4

Just wondering if any of you have any tried and true techniques or suggestions for designing lava and/or volcano sounds (anything from volcanic eruption, flowing lava, molten volcanic rock movement, etc)

  • 3
    More questions like this, please. – Jay Jennings May 18 '13 at 0:50
  • @Jay Jennings are you referring to the sort of odd one off newbie production questions that have come up on SSD in the last couple of weeks? – Dave May 18 '13 at 3:27
  • Thanks @Jay. Not sure what makes this a "newbie" question, @Dave. Newb though I may be, relatively speaking, I asked this question not because I wasn't capable of coming up with a solution on my own but because I was curious to see how other sound designers might approach this. I believe it's only through learning from others that we can truly improve our own skills and knowledge. Even when you think you already know something, you may be surprised to see you can still learn from someone else. That's what makes socialsounddesign such an amazing place. I imagine that Jay would tend to agree. – Bryce Raffle Sound May 21 '13 at 17:00
  • I don't think Dave was referring to your question as being a newb question. I think he was talking about the ones that are often more or less "how do I sound design?" or "how do I beats-make?" Or, the odd scenario specific ones like "I have all the production sound and I got the video and the camera audio synced up from the editor - what do?" Your question is fine, and good too. – James May 22 '13 at 4:26
  • lol, yeah, I've seen some of those. Hopefully I didn't come across as overly defensive. Just the way I read Dave's comment makes it sound as though my question is being lumped into the newbie production questions category. – Bryce Raffle Sound May 22 '13 at 17:41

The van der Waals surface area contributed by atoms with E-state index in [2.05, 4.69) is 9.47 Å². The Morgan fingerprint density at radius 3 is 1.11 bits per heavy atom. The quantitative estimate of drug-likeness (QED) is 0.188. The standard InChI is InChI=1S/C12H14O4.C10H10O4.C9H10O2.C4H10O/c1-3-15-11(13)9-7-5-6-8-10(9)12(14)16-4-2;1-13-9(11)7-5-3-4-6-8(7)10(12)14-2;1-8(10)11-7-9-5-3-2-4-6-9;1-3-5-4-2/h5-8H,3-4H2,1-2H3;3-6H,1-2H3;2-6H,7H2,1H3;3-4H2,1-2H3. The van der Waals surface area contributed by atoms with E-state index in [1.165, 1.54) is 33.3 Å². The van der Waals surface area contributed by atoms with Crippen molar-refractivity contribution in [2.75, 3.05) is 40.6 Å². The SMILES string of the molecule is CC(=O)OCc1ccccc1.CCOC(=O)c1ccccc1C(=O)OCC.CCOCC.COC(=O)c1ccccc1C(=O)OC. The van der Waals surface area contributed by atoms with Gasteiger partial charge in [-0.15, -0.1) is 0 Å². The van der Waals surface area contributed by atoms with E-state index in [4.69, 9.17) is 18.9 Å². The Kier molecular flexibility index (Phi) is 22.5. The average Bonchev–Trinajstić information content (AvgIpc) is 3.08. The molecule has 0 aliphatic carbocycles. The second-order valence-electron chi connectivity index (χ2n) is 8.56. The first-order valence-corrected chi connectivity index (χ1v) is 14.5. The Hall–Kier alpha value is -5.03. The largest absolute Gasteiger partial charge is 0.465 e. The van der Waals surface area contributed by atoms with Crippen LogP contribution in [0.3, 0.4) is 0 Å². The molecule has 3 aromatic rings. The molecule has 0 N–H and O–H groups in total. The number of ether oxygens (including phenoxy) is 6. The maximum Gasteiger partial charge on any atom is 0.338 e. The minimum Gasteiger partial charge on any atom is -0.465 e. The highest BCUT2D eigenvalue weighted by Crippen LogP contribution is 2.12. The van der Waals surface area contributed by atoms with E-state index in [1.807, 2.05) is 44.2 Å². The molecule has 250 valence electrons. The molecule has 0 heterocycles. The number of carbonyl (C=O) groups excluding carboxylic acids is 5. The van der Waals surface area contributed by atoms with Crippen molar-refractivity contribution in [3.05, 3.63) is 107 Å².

5

A few ideas:

  • access the real thing! There are plenty of geothermal areas in the world which people have recorded... eg theres 58 geysers on sounddogs - use them and/or youtube as a reference if nothing else

  • snow, ice, avalanche, water & explosion sounds are all good source material for manipulation eg completely take the attack off an explosion and you have an element of a geyser - layer it with eg a pitched down water burst/hose gush... I've also in the past taken single ocean wave breaks, pitched it down/EQ'd it & then created a doppler/pitch curve on it, since the water spraying out of a geyser is going to doppler to a degree from your pov....

  • perform EQ sweeps rolling most of the high freq off snow or ice movement & you can get some good murky gritty movement that could work for lava...

  • for volcanic rock movement, an obvious starting point is rock movement, so try close micing grinding heavy rocks together & add subharmonic synth processing (LowEnder plugin or dbx120 outboard) - doing pitch curves on these may help evoke their movement

  • i have some sounds in my library called 'erratic pass' that I made years ago in Metasynth using white noise as a source & applying lots of pitch modulation to it so its kind of bubbly and erratic... Then I processed those with doppler plugin and EQ sweeps to provide movement & create lots of variations.. its useful as a layer as its bright/cuts through, but when layered under real sounds you definitely dont 'read' it as synthetic or artificial... Could be useful under a geyser spray, just for a brief moment, as effectively water is spraying everywhere, so it is an erratic burst of hiss :)

6

i've had success pitching down recordings of polenta, chili, thick stews to get that gloopy sound. Layer low frequency rumble, debris and rocks etc

3

Can't seem to find the video but i saw a one yesterday with Ben Burtt discussing the new Star Trek which he created some 1500 sounds for. Some of which was lava and volcano. For lava he said they dropped blocks of dry ice in water.

2

I would think mixing some earthquake/LFE sounds with some way pitched down concrete debris being moved and some low bubbling? Like pitching down some slow boiling syrup or sugar water so you don't get the rolling popping boil but the sludgy kind?

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